After two weeks of negotiations on a new marine biodiversity agreement, the first UN PrepCom has concluded on a very positive note. These negotiations are the first of four PrepCom sessions (each two weeks long) through the end of 2017, which will hopefully lead to a formal intergovernmental treaty conference in 2018.
Throughout the meeting, PrepCom Chair Ambassador Eden Charles encouraged full participation from civil society, at one point, asking pointed questions directed to HSA participants. On the last day, delegates discussed both the intersessional period between the PrepCom sessions, as well as the Roadmap for the next PrepCom session.
Chair Eden Charles also lauded the importance of workshops (which have been provided by HSA and its members) and expressed that they be held in NY at UN Headquarters, with a request that be inclusive for all. Many delegations who have been so instrumental in bringing the PrepCom process to fruition, including South Africa, the European Union, Jamaica and Costa Rica, noted civil society efforts in the Plenary, some referencing its important role in providing workshops, and facilitating capacity building within various regions.
HSA members were very encouraged by statements heard from delegations throughout the week, and the spirit and momentum evident in the room, and that after 10 years of discussions, we are now in negotiating mode. “This seminal PrepCom was a very positive start to the two-year process that we expect to lead to a formal treaty conference in 2018” remarked Peggy Kalas, High Seas Alliance Coordinator. “With active participation of civil society, we have now begun to engage in the details of crucial elements, and we will be actively engaged to ensure that the treaty provisions are robust.”
Elizabeth Wilson, Director of International Ocean Policy at The Pew Charitable Trusts said “This meeting was very productive. Governments came ready to proactively and constructively discuss the need for a global regime to establish high seas marine protected areas and reserves and environmental impact assessments.”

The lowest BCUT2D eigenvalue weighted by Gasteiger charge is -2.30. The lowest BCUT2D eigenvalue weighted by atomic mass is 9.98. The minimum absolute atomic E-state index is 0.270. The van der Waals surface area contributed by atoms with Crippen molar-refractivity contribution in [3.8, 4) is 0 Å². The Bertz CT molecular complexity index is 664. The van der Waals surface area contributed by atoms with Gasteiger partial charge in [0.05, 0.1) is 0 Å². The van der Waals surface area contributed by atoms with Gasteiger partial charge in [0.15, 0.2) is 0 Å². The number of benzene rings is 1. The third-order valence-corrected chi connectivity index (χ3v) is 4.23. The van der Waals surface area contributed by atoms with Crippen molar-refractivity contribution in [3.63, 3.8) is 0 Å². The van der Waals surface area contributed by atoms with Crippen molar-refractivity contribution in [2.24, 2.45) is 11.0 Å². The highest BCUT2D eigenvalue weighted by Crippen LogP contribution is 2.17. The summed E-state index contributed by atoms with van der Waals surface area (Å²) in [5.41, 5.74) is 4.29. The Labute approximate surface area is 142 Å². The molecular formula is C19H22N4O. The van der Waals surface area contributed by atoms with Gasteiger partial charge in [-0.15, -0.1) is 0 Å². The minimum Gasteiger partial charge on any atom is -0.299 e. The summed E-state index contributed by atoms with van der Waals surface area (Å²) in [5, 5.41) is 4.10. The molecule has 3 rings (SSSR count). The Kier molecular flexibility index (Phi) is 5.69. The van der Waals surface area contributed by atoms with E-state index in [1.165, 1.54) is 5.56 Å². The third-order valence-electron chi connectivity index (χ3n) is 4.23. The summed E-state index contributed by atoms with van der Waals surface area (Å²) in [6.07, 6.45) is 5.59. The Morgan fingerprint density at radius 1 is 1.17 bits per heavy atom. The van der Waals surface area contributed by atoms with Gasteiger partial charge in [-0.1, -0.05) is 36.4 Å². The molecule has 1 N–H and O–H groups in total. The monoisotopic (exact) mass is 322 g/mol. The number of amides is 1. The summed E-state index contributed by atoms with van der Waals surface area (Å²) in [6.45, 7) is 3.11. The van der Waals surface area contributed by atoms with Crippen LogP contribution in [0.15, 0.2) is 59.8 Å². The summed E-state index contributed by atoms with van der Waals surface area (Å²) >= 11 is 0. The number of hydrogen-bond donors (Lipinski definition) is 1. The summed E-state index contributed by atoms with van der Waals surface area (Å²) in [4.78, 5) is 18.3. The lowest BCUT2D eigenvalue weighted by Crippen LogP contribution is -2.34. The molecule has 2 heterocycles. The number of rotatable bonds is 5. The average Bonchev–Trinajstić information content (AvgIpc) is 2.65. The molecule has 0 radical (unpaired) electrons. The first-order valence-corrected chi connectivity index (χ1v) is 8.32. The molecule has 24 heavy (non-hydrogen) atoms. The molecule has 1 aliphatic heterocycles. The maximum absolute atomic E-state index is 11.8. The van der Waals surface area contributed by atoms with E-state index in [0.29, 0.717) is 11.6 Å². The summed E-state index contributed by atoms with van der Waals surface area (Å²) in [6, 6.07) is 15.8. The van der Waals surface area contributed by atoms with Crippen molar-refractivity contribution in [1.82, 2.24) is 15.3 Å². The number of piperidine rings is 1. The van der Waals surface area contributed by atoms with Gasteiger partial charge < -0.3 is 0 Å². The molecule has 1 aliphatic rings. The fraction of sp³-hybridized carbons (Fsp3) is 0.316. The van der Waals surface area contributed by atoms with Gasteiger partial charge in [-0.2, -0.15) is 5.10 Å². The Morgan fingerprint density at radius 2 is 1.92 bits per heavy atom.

Jessica Battle, Marine Manager, WWF International commented “The constructive discussion and active participation in the room on all elements of the package bode well for the next PrepCom session. We stand ready to assist states going forward to achieve a new legally binding agreement with broad participation to ensure the protection and sustainable use of marine biodiversity in areas beyond national jurisdiction.”
High Seas Alliance Legal Policy Advisor, Duncan Currie noted that “I am very encouraged that after 10 years of discussions, we are in formal negotiations for a legally binding instrument, and that the negotiations are very serious. It was also very encouraging to hear the broad support for public participation, and endorsement of the High Seas Alliance and its members’ contributions, from the Chair and from many member States.”
Political Advisor at Greenpeace International, Veronica Frank said, “We are encouraged by the open, transparent and inclusive discussion, and by the common understanding that the status quo is no longer acceptable. Greenpeace and the millions of supporters around the world will be following this process closely and expect governments to take the right decisions for healthy, productive and resilient oceans for the billions of people who depend on them and for the rights of future generations to continue enjoying from the critical services the ocean provides”.